Quarter Moon Co. is a local studio made up of a team of women who provide photography services for female-focused brands, they also specialize in women’s portraiture, family photography, and weddings. As their website explains, “… like the Quarter Moon, women are often in a state of balance, between one phase and the next, between life roles, and between other people’s expectations of us.”
Quarter Moon’s mission is to celebrate the multi-dimensional qualities of women, find beauty and balance in the chaos, and illuminate women of all varied sizes, shapes, colors, and walks of life. Their work is a balance of bright, quirky, light-hearted images, and deep, reflective, powerful imagery.
We spoke with co-owner Michele Suits about working with women-focus brands, finding the perfect pose and how her own self-love journey inspires her work.
What inspired you to get into photography?
I have always loved photography for as long as I can remember. I got my first camera in middle school, and my passion has grown since then. I later went to college for Advertising Art Direction and took what I learned there to eventually direct my photography efforts towards supporting female-focused brands. I always loved creating art, and the idea of being able to create art directly from life, with a photograph, really spoke to me.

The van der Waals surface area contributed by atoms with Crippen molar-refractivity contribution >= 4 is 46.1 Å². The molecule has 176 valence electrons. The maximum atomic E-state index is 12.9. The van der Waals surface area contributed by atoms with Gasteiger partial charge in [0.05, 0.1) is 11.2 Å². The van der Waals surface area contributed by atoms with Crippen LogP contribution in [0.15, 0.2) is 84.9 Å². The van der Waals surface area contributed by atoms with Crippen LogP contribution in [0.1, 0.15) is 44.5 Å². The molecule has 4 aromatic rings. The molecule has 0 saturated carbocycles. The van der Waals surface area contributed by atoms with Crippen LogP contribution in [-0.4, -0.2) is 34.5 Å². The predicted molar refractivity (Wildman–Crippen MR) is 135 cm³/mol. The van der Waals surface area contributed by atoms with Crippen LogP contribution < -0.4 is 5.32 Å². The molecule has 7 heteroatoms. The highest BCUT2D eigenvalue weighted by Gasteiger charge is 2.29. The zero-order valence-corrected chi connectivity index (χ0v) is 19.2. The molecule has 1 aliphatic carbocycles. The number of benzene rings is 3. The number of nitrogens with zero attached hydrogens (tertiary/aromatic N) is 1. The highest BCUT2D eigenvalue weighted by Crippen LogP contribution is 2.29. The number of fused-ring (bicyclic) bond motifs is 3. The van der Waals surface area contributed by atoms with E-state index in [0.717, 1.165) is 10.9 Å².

What does it feel like looking at people through a lens?
It feels like turning a moment into art. Freezing time and capturing it just the way you want to remember it.
How are you with getting your picture taken by others?
Pretty bad, ironically! I think everyone (with the exception of professional models, of course) is awkward in front of the camera to some extent. Most people don’t love to have the spotlight on them, myself included, but I think my own awkward tendencies have been critical in helping me have empathy for what my subjects are feeling, and therefore be able to adjust my presence behind the camera to make it a better experience for my clients.
Can you speak about your personal self-love journey? What challenges are you proud to have overcome? What are you still working on?
My self-love journey is one that I will most likely forever be on. I can remember being self-conscious about my body and appearance as young as first grade. There are things I will be forever learning to love about myself, but I am fortunate to have come as far as I have, and to find beauty in my curves, freckles, and unruly hair, some of the things I used to despise the most. An internal shift is ultimately what we need to find that self-love, rather than an external change.